Biocrude oil production from a self-settling marine cyanobacterium, Chroococcidiopsis sp., using a biorefinery approach
Thaher, Mahmoud Ibrahim
Hawari, Alaa H.
Al-Jabri, Hareb M.J.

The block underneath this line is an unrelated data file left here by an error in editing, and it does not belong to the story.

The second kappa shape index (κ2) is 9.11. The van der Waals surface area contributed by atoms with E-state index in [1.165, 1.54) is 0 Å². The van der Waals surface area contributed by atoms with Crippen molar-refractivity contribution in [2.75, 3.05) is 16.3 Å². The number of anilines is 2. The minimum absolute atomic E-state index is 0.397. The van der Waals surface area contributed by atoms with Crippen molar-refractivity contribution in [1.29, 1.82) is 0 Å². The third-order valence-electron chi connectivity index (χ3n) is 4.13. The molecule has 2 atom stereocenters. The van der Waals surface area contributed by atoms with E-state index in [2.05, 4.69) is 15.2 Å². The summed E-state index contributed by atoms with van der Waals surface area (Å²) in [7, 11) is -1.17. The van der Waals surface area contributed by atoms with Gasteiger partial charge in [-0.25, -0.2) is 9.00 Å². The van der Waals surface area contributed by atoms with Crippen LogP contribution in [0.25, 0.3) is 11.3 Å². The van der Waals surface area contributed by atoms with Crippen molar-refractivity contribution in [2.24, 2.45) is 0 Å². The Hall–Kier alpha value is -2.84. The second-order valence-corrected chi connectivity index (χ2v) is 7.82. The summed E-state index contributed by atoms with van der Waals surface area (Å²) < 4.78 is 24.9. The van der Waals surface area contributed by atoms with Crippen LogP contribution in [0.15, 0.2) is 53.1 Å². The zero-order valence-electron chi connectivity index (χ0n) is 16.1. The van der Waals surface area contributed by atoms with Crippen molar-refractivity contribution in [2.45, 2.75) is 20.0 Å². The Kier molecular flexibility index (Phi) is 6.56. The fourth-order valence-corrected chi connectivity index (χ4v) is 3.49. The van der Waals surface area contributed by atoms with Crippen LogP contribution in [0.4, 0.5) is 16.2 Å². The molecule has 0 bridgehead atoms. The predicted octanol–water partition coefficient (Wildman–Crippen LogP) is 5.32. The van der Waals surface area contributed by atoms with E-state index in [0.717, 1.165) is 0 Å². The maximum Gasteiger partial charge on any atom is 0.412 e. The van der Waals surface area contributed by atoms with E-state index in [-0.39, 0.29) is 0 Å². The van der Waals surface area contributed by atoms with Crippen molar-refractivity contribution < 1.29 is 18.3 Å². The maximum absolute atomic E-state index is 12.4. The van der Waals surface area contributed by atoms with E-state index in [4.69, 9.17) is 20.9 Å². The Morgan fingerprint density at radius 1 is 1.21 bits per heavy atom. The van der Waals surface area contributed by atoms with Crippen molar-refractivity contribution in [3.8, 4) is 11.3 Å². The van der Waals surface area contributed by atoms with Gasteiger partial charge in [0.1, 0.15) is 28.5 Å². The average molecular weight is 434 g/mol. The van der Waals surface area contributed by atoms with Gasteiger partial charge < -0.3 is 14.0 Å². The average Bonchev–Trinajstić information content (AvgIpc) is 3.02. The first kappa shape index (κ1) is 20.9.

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Although the whole microalgal biomass is typically used as a feedstock for hydrothermal liquefaction (HTL), the conversion of a primary metabolite (i.e., carbohydrate) to biocrude is very low. In this study, a self-settling cyanobacterium (i.e., Chroococcidiopsis sp.) was used to understand the effect of carbohydrate removal, as a pretreatment, on the net energy recovery from the residual biomass. The optimum biocrude yields from pretreated and control biomass were 50.2% (350 °C) and 41.3% (300 °C), respectively. For the temperature range studied, the biocrude yield from the pretreated biomass was higher compared to that obtained from the control feedstock. Further, maximum alkane formation of 42.7 and 23.3% occurred for pretreated and control biomass, respectively, at 325 °C. Total organic carbon and total nitrogen values in the aqueous phase liquid obtained from pretreated biomass were at least 1.31 and 1.23 times lower when compared to the corresponding values obtained from control biomass. When APL was recycled as a source of nutrients, it reduced the biomass yield (24.1%) and pigment content (68.4%) in Chroococcidiopsis sp. Further, a model was developed to understand how the cellular carbohydrate content would affect the net energy recovery for the proposed biorefinery route.